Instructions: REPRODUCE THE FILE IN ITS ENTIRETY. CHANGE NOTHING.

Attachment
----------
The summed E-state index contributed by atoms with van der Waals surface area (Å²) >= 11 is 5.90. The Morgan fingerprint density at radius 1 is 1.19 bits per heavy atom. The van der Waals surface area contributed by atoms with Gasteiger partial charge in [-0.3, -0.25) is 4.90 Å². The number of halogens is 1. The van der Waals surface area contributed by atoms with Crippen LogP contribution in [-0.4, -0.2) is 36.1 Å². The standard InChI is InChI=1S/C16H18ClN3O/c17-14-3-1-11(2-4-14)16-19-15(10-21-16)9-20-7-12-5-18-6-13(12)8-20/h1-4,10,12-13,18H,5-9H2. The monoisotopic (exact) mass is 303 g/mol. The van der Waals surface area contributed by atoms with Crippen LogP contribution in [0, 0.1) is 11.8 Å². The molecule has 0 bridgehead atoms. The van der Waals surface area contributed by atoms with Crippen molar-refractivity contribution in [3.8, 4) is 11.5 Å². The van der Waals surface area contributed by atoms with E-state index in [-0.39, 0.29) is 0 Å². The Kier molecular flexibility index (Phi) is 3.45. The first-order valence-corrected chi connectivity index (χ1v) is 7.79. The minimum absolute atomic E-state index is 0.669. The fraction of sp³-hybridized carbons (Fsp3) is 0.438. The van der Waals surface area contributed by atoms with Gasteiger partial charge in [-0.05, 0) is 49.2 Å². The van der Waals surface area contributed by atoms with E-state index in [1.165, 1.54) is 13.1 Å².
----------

The summed E-state index contributed by atoms with van der Waals surface area (Å²) >= 11 is 5.90. The Morgan fingerprint density at radius 1 is 1.19 bits per heavy atom. The van der Waals surface area contributed by atoms with Gasteiger partial charge in [-0.3, -0.25) is 4.90 Å². The number of halogens is 1. The van der Waals surface area contributed by atoms with Crippen LogP contribution in [-0.4, -0.2) is 36.1 Å². The standard InChI is InChI=1S/C16H18ClN3O/c17-14-3-1-11(2-4-14)16-19-15(10-21-16)9-20-7-12-5-18-6-13(12)8-20/h1-4,10,12-13,18H,5-9H2. The monoisotopic (exact) mass is 303 g/mol. The van der Waals surface area contributed by atoms with Crippen LogP contribution in [0, 0.1) is 11.8 Å². The molecule has 0 bridgehead atoms. The van der Waals surface area contributed by atoms with Crippen molar-refractivity contribution in [3.8, 4) is 11.5 Å². The van der Waals surface area contributed by atoms with E-state index in [-0.39, 0.29) is 0 Å². The Kier molecular flexibility index (Phi) is 3.45. The first-order valence-corrected chi connectivity index (χ1v) is 7.79. The minimum absolute atomic E-state index is 0.669. The fraction of sp³-hybridized carbons (Fsp3) is 0.438. The van der Waals surface area contributed by atoms with Gasteiger partial charge in [-0.05, 0) is 49.2 Å². The van der Waals surface area contributed by atoms with E-state index in [1.165, 1.54) is 13.1 Å².